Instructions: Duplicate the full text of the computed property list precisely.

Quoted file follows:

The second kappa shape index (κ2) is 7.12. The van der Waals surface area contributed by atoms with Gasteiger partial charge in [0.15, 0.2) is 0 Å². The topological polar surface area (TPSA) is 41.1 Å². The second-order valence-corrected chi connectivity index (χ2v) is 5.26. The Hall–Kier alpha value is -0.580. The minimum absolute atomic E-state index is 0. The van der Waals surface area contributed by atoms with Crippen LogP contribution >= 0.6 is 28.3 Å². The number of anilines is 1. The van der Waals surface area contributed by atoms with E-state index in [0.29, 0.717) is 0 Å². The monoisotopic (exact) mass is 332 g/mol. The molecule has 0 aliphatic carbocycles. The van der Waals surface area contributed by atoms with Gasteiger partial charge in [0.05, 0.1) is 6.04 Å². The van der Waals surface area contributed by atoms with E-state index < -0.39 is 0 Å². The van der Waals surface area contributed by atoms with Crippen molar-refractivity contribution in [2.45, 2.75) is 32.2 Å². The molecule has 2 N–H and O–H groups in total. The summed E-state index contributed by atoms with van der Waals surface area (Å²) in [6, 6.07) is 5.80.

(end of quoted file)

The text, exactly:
The second kappa shape index (κ2) is 7.12. The van der Waals surface area contributed by atoms with Gasteiger partial charge in [0.15, 0.2) is 0 Å². The topological polar surface area (TPSA) is 41.1 Å². The second-order valence-corrected chi connectivity index (χ2v) is 5.26. The Hall–Kier alpha value is -0.580. The minimum absolute atomic E-state index is 0. The van der Waals surface area contributed by atoms with Crippen LogP contribution >= 0.6 is 28.3 Å². The number of anilines is 1. The van der Waals surface area contributed by atoms with E-state index in [0.29, 0.717) is 0 Å². The monoisotopic (exact) mass is 332 g/mol. The molecule has 0 aliphatic carbocycles. The van der Waals surface area contributed by atoms with Gasteiger partial charge in [0.05, 0.1) is 6.04 Å². The van der Waals surface area contributed by atoms with E-state index < -0.39 is 0 Å². The van der Waals surface area contributed by atoms with Crippen molar-refractivity contribution in [2.45, 2.75) is 32.2 Å². The molecule has 2 N–H and O–H groups in total. The summed E-state index contributed by atoms with van der Waals surface area (Å²) in [6, 6.07) is 5.80.